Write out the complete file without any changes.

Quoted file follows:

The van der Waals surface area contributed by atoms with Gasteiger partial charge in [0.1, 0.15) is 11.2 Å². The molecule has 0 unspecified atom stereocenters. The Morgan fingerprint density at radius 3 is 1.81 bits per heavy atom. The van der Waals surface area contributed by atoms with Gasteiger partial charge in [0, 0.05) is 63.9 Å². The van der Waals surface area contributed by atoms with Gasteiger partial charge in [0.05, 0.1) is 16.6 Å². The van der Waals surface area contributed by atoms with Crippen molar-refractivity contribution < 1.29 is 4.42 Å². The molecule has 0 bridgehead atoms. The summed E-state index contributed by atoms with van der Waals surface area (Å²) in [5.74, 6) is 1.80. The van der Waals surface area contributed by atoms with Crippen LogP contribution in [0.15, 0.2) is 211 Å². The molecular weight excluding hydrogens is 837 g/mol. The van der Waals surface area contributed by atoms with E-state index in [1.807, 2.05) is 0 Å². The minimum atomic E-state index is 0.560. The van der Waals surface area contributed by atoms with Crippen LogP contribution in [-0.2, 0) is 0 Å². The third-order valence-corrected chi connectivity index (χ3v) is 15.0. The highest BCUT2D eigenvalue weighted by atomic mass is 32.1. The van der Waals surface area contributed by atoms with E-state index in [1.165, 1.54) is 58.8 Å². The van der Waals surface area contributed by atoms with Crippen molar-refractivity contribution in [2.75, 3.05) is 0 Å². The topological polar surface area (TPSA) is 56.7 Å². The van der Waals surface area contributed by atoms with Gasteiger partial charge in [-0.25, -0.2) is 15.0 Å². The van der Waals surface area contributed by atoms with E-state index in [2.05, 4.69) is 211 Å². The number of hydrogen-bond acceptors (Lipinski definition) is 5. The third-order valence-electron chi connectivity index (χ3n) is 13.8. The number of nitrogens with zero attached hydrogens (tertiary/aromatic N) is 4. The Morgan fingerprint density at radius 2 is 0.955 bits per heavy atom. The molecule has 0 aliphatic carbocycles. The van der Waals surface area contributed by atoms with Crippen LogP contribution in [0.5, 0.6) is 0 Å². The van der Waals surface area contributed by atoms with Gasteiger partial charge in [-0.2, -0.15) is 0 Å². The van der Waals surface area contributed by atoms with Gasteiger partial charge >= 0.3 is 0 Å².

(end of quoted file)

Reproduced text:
The van der Waals surface area contributed by atoms with Gasteiger partial charge in [0.1, 0.15) is 11.2 Å². The molecule has 0 unspecified atom stereocenters. The Morgan fingerprint density at radius 3 is 1.81 bits per heavy atom. The van der Waals surface area contributed by atoms with Gasteiger partial charge in [0, 0.05) is 63.9 Å². The van der Waals surface area contributed by atoms with Gasteiger partial charge in [0.05, 0.1) is 16.6 Å². The van der Waals surface area contributed by atoms with Crippen molar-refractivity contribution < 1.29 is 4.42 Å². The molecule has 0 bridgehead atoms. The summed E-state index contributed by atoms with van der Waals surface area (Å²) in [5.74, 6) is 1.80. The van der Waals surface area contributed by atoms with Crippen LogP contribution in [0.15, 0.2) is 211 Å². The molecular weight excluding hydrogens is 837 g/mol. The van der Waals surface area contributed by atoms with E-state index in [1.807, 2.05) is 0 Å². The minimum atomic E-state index is 0.560. The van der Waals surface area contributed by atoms with Crippen LogP contribution in [-0.2, 0) is 0 Å². The third-order valence-corrected chi connectivity index (χ3v) is 15.0. The highest BCUT2D eigenvalue weighted by atomic mass is 32.1. The van der Waals surface area contributed by atoms with E-state index in [1.165, 1.54) is 58.8 Å². The van der Waals surface area contributed by atoms with Crippen molar-refractivity contribution in [2.75, 3.05) is 0 Å². The topological polar surface area (TPSA) is 56.7 Å². The van der Waals surface area contributed by atoms with Gasteiger partial charge in [-0.25, -0.2) is 15.0 Å². The van der Waals surface area contributed by atoms with E-state index in [2.05, 4.69) is 211 Å². The number of hydrogen-bond acceptors (Lipinski definition) is 5. The third-order valence-electron chi connectivity index (χ3n) is 13.8. The number of nitrogens with zero attached hydrogens (tertiary/aromatic N) is 4. The Morgan fingerprint density at radius 2 is 0.955 bits per heavy atom. The molecule has 0 aliphatic carbocycles. The van der Waals surface area contributed by atoms with Crippen LogP contribution in [0.5, 0.6) is 0 Å². The van der Waals surface area contributed by atoms with Gasteiger partial charge in [-0.2, -0.15) is 0 Å². The van der Waals surface area contributed by atoms with Gasteiger partial charge >= 0.3 is 0 Å².